I have a long standing interest in the way in which language is used to frame arguments. I do think there is a general case in staying vigilant for hate language, though I think it is far more effective to unpick the assumptions on which the hatred is based rather than responding with indignation. I also think that when hateful language is directed towards a specific individual on the basis of their previous actions (as in the case of Linda Hobson or Florence Anderson’s “burn in hell” comment) then unless it involves a direct and obvious threat or is likely to lead to that person being harmed, freedom of speech must take priority over hurt feelings. Hate speech is surely anything which culturally devalues or endangers individuals on the basis of the group they belong to, such as ethnicity or gender. I also believe that “liking” a comment is a ridiculous event to take action on. What does a like mean? Sad acknowlegement? Solidarity with the sentiment? Amusement? An indication that something has been read? There are too many variants. A world in which minor party officials have their e-histories forensically combed for this kind of incident is not a world in which open free debate is welcomed. If anything, it perhaps reflects a degree of uncertainty on the part of users as to the social rules of an emerging venue for speech. It is treated as an informal site for discussion by participants, but a public space by their pursuers. There is a mismatch, and until all can reasonably be expected to understand the “rules” this kind of targetted snooping is not in the spirit of freedom of speech.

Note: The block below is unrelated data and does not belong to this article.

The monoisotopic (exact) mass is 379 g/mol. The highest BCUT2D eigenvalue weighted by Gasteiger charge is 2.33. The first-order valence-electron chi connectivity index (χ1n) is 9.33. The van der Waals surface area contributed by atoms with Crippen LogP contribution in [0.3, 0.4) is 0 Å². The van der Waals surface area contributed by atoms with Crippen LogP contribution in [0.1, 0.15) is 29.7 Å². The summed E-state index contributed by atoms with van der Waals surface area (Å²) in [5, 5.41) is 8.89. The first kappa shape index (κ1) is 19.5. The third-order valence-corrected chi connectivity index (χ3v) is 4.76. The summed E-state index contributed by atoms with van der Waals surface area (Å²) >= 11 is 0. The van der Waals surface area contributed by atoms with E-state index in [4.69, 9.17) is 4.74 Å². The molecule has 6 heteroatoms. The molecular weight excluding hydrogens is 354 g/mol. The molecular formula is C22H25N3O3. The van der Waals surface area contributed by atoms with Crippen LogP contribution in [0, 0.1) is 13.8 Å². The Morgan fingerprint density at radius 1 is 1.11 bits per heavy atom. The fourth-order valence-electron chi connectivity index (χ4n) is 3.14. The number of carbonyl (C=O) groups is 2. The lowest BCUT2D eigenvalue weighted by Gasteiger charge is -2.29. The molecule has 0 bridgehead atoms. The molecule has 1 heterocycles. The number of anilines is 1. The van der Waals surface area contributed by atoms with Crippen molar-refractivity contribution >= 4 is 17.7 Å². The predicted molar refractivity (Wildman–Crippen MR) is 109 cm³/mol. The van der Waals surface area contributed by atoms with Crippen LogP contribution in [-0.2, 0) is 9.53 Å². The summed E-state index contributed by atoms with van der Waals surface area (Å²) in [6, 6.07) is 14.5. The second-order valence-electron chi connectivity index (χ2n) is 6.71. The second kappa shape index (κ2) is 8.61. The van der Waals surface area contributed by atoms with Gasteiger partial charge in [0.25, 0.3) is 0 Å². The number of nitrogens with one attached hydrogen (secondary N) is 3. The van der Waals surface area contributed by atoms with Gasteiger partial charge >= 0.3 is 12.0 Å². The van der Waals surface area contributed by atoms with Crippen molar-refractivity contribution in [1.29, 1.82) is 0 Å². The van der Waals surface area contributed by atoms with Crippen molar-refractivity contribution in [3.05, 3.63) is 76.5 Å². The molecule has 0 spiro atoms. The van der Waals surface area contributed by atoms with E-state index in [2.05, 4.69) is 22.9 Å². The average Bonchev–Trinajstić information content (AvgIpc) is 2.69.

The timing and execution of Mensch’s latest witch hunt stank. It coincided with an evening where her senior party leadership were embroiled in allegations of corruption, but Mensch chose this time to pursue a lowly local Councillor without the same privileged network of publicity to respond to the accusations or state her case. Mensch could have chosen to open a broader debate on the use of hate-speech, which occurs across the political spectrum, but she did not. Instead, she chose to make it a personal attack on a woman who has worked for many years in trying to advance her community without the access to vast resources or cultural capital Mensch takes for granted, someone from a completely different background who thinks and lives in a different world from she. It was cynical, it was utterly lacking in compassion, awash with self-righteous indignation, and it will almost certainly lead to an increase in the hatred she condemns without any attempt to understand.